Comment Re:Hidden Blackholes (Score 1) 92

Time dilation effects alone cannot account for the bending of light which gravitational lensing accomplishes. Since time dilation does not change the metric of space it cannot bend light. We know that these observed effects are proper bending of light because of multiple images of the same objects as well as their distortion.

Another thing to note are that gravitational waves travel at the speed of light and so any lensing effect (and time dilation effect) that could be observed in the gravitational "wake" of a massive object would dissipate extremely rapidly relative to the motion of the object.

It is an interesting take, but it just doesn't pan out. That isn't to say that time dilation is absent, far from it, but it is not what is causing the lensing effects.

Comment Re:Hidden Blackholes (Score 4, Informative) 92

No and for two reasons.
This observation is in accordance with our models, so these aren't adding to the mass we had already inferred was there (but confirms that it is organized into massive black holes, so that is good to know)
Second, the amount of mass that is currently "dark" is about 5.4x what we can account for with all traditional forms of matter (atoms, neutrinos, light's mass-energy, etc). We know it is there based on its gravitational effects and have really good reasons to believe that it is a distinct physical phenomena (e.g. the Bullet Cluster's gravitational lensing agrees with dark matter's physical reality as opposed to a many of the proposed modifications to gravity)

Obviously dark matter is an active topic of research and so there are many areas of it that are fraught with misconceptions. Beware of simple answers which claim to be complete solutions.

I am not a researcher in this field, and this is obviously not anywhere near a complete explanation but I hope that at least clears up your question!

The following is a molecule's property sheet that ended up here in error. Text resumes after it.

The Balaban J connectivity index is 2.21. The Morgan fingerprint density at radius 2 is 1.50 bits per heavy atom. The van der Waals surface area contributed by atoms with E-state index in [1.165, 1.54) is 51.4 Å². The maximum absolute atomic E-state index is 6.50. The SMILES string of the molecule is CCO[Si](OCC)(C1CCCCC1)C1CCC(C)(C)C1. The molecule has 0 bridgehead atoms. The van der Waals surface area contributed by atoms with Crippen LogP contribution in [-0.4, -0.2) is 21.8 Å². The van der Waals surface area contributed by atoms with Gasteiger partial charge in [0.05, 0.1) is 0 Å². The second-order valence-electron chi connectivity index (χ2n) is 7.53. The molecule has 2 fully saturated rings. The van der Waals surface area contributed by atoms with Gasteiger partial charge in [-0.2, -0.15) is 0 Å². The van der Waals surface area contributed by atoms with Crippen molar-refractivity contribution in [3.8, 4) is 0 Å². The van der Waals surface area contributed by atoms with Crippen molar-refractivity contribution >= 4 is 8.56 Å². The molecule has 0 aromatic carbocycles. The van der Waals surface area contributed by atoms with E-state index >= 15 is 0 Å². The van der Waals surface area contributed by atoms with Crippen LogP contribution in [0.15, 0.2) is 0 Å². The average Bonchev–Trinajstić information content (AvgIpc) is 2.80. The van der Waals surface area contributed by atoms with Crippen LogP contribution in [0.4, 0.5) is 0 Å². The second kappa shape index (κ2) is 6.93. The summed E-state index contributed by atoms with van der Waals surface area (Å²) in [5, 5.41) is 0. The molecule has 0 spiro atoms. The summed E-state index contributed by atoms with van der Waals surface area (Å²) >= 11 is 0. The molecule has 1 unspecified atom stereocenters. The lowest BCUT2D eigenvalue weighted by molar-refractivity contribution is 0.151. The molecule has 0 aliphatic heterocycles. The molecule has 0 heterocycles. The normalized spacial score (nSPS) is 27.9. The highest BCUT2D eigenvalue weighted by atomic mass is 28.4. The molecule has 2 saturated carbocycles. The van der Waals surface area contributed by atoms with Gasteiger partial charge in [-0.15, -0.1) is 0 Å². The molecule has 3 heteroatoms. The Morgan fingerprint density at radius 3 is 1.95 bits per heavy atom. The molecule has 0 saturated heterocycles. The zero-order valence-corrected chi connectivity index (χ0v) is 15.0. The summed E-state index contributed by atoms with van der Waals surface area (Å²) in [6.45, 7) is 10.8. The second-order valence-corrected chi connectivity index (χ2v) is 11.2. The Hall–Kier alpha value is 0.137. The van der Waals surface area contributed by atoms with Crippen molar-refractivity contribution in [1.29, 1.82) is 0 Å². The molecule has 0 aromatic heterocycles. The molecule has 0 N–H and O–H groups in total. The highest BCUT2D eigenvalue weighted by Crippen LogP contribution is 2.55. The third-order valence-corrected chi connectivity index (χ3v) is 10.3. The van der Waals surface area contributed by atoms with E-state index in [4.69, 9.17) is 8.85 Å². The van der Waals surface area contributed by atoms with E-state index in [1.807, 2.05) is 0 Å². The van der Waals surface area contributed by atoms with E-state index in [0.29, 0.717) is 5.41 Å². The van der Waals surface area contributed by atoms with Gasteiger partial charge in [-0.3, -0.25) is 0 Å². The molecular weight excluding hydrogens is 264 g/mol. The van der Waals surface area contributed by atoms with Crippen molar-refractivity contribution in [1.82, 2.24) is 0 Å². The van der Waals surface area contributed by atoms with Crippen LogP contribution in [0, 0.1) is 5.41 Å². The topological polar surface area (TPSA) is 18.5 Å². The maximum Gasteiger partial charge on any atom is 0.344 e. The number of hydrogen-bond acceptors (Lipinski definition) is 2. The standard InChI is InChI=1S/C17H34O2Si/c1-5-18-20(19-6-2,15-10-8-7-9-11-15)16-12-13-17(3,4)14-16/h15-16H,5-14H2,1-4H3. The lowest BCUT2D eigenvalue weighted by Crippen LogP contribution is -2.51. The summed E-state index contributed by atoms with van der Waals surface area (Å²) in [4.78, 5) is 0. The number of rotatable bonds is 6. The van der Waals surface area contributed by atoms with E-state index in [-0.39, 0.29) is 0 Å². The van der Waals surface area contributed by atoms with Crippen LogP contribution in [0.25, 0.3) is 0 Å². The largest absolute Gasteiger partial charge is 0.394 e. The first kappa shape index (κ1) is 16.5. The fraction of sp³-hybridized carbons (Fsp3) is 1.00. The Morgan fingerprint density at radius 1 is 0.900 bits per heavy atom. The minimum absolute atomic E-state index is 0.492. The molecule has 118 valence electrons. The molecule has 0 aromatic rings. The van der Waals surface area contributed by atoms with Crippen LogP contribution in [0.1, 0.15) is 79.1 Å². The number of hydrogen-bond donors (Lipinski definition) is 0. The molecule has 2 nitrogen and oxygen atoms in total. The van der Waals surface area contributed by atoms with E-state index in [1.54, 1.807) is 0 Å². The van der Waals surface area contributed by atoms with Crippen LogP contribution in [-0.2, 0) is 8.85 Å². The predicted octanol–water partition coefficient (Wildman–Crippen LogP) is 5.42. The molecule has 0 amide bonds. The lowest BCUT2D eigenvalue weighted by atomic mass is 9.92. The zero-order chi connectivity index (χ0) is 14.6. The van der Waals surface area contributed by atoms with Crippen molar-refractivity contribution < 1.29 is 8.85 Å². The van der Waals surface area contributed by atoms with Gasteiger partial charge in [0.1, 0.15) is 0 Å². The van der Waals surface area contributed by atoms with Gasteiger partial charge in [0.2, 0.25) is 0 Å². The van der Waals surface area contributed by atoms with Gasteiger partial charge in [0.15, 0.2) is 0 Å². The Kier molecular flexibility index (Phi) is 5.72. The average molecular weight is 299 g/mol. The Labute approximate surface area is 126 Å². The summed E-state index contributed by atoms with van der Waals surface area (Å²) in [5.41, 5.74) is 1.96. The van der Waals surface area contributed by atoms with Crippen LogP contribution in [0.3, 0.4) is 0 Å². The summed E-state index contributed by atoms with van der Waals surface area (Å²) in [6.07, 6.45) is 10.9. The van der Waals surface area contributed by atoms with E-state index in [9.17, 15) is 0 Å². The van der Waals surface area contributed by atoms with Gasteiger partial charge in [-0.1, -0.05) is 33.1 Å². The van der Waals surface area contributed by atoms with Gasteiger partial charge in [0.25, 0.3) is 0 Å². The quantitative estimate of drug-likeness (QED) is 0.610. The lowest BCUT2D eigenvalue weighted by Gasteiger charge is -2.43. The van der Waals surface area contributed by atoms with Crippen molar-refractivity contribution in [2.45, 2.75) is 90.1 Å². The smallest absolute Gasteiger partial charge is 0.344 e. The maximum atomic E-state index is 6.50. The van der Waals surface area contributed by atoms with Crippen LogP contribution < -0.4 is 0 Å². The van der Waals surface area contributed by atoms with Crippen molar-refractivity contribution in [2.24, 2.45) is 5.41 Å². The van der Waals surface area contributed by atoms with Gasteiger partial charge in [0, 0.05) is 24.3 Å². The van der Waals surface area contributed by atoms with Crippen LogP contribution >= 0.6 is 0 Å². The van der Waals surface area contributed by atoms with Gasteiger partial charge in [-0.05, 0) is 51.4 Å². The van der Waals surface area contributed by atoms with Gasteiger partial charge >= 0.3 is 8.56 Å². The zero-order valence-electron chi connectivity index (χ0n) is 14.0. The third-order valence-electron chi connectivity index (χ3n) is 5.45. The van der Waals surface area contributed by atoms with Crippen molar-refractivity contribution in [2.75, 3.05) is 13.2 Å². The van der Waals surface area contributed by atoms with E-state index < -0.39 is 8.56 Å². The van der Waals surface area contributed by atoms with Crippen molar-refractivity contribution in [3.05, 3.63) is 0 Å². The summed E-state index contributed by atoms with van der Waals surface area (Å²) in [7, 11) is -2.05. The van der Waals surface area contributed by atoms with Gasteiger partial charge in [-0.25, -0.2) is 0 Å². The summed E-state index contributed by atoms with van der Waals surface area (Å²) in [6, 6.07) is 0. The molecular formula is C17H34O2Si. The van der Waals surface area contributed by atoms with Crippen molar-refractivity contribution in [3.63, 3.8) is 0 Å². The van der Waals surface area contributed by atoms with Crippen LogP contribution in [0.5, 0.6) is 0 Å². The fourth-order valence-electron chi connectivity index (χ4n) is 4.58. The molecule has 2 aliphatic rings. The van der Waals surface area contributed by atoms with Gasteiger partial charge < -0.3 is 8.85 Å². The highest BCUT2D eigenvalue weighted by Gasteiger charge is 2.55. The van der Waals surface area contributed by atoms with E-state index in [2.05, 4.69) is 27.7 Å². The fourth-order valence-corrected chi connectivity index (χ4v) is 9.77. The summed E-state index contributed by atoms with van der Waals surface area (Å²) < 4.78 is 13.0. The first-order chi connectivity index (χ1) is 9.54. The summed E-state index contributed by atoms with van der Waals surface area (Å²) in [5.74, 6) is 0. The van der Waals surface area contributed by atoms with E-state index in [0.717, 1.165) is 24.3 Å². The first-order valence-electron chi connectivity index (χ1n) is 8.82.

Comment Re:Not really missing vinyl (Score 5, Informative) 433

First I'd love to cite an extremely good video on this topic https://www.xiph.org/video/vid...

I'll try to distil down the relevant portion here.
Nyquist showed us that a bandwidth limited signal sampled by a discrete time system can be reproduced perfectly using 2n samples per unit time where n is the bandwidth of the signal in hertz.

Perfectly isn't hyperbole here. That is mathematically shown.

The other half of digital audio is the accuracy of measurement of those discrete samples. “Bit depth” or bits. While we can reproduce a signal perfectly with perfect samples there is some noise that is added by imperfect sampling of a signal. This is mathematically identical to tape hiss and can be manipulated to less noticeable frequencies using a technique called dithering.

Digital audio can and does faithfully reproduce the original signal with levels of noise below human perception even at a meager 16 bit depth and 48KHz sampling rate (44.1 is also very popular but 48 allows easier low pass filter design).

The stair-steps don't come out of the audio jack, the signal is reproduced by the imaging circuit.
Fast attacks that fall “in-between” the samples are NOT delayed or lost since, again using Nyquist, the signal can be perfectly reproduced (and this is demonstrated directly in the video).

There is a lot of myth and misunderstanding when it comes to digital audio, and there is a lot of truth too. The loudness wars, as other posters have pointed out, has done more to damage the reputation of digital audio than anything else and there are plenty of examples of compressed (both kinds) audio sounding just terrible. One being too low a data rate combined with a terrible encoder, the other just using a small fraction of the overall dynamic range. Those are real issues but they aren't fundamental to signal reproduction.

Hope that explains some of it!

Comment Re:Gotta be a downside somewhere (Score 5, Insightful) 151

Jupiter radiates more heat than it recieves not because it is a failed star, but because of gravitational contraction and something called differentiation, which is the layering of lighter and hevier elements sorting out (like dressing separating after you shake it).

The notion that Jupiter is radiating excess heat and, therefore, is a failed star is a tempting idea, but it is far from being a star. By an order of magnitude or three.

My computer can beat up your computer. - Karl Lehenbauer